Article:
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Using Editing Software for More than Just Grammar

Even if you’re the world’s best writer, you would still make mistakes. It could range from glaringly obvious grammar errors (that you somehow missed) to embarrassing typos, but it is inevitable. 

And yet, can be exhausting to have to focus on the most minute errors in writing manually, which is why using an editing tool like Grammarly or ProWritingAid will save your invaluable time. You wouldn’t have to read and reread every single sentence yourself… but that’s not all there is to an editing tool. In this blog post, we’ll be exploring several little-known (or “obscure”) uses of Grammarly and ProWritingAid that’ll make your writing task infinitely more convenient.

1. Set Goals (Grammarly)

Sometimes, when you’re writing a personal piece, editing tools tend to suggest making it more concise and formal. “Maybe if you write this instead of that…” Imagine writing an email to your friend and it comes off like a business proposal!

That’s why Grammarly Premium offers you the ability to set goals—you can specify the context (or the style) of your current writing piece, and allow Grammarly to give you customized suggestions relevant to your style, like Academic, Business, General, Email, Casual, Creative, etc.

You can even choose to include sentence fragments in your writing without having Grammarly bug you every time you use one. If you’re writing a novel, sentence fragments will often help you create specific feelings within the scene, so you can set your preferences to Casual or Creative to stop Grammarly from constantly reminding you that your sentences are incomplete.

2. Choose Your Own Style Guides and Dictionaries (ProWritingAid)

It can get annoying when your editing tool keeps underlining your perfectly-spelt words in red. Which is why you need to change your dictionary preferences according to your country or writing style.

You can also create your own style guide to maintain consistency throughout your document. For instance, if you tend to mix up between “University of Chicago” and “Chicago University,” neither of which is grammatically wrong but creates a sense of inconsistency within your writing, you can set one of the terms in your style guide. ProWritingAid will then remind you to switch up to the preferred phrase if you ever write the other.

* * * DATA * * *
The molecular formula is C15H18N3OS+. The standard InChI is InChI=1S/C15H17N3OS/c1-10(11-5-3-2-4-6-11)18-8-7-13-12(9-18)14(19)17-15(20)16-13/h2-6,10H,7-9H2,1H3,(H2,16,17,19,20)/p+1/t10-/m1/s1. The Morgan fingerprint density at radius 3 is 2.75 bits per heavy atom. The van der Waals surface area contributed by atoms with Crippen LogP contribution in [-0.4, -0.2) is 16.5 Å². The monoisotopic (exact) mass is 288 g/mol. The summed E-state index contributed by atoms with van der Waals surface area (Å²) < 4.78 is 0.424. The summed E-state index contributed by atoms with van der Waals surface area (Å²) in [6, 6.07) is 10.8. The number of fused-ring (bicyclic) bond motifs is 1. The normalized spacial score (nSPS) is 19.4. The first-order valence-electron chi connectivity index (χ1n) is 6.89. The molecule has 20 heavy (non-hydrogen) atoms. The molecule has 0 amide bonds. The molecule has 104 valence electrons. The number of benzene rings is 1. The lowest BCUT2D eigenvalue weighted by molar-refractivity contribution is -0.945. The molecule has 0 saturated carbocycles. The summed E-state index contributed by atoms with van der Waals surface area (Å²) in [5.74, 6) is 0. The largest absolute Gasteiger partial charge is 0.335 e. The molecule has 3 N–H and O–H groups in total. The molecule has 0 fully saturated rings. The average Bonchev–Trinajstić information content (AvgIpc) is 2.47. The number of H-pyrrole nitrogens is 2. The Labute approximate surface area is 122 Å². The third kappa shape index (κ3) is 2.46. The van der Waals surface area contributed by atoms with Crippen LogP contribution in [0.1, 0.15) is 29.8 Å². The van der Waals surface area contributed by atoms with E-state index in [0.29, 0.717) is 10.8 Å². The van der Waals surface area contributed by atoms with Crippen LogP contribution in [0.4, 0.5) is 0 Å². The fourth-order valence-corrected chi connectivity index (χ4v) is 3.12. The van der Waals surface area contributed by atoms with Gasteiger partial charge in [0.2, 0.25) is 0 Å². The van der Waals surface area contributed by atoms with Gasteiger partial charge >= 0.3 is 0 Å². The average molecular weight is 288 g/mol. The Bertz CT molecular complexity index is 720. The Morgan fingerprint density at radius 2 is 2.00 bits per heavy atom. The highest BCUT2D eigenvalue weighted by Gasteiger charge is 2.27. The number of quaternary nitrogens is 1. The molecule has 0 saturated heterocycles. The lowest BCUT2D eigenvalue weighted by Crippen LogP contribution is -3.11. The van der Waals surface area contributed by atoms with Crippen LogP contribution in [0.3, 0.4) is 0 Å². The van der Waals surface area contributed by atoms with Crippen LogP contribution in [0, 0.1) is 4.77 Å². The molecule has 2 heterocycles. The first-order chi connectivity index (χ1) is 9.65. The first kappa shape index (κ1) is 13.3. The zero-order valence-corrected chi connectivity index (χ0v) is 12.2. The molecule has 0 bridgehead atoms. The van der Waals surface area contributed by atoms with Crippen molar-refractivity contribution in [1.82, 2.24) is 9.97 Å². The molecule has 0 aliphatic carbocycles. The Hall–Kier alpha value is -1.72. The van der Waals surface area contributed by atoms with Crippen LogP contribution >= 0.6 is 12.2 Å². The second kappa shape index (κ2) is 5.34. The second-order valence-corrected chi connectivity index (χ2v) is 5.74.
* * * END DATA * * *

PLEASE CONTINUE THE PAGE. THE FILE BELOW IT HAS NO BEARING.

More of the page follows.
ProWritingAid’s Consistency Report will give you a wealth of information on your writing—it’ll let you know if you’ve inaccurately used the en-dash, em-dash and hyphens, and also check for other inconsistencies in punctuation.

3. Weekly Stats (Grammarly)

Often, we lose track of how much writing we have done for the week—have I written enough? Do I need to write more to make sure I don’t miss my deadlines? How can I increase my writing productivity without thinking of it as a chore?

Grammarly weekly stats are fun. If you’re a registered user, they will send you weekly updates on your writing progress, which includes your mastery of the language, productivity, vocabulary levels, and your weekly writing streak (a feature that truly encourages writers to keep writing, since most of us don’t like losing our streaks).

And the best thing about these reports is that they’re a comparison between you and other Grammarly users, so you can see where you stand. For instance, your vocabulary stats show the percentage of unique words you’ve used compared to other writers.

4. Readability Report (ProWritingAid)

We don’t often realize how difficult it will be for readers to comprehend our own work. If a sentence is too wordy, or if there are too many obscure words in a paragraph, then the readability — the ability to understand the writing — falls.

ProWritingAid’s Readability Report gives you insights of how complex your document is, and how long readers will take to read it. If your readability score is low, it means your document is hard to read and readers are likely to leave it halfway through.

ProWritingAid uses the popular readability test, the Flesch Reading Ease Score, to calculate your content’s readability by checking the number of words and vocabulary.

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Sharika Hafeez

Sharika Hafeez is a nerd, and she’s proud of it. Growing up, she fell in love with books and writing, and is currently following her undergraduate degree (for some mysterious reasons) in Physics. She likes procrastinating by watching the stars with a steaming cup of tea, composing poetry in her head.

August 24, 2022

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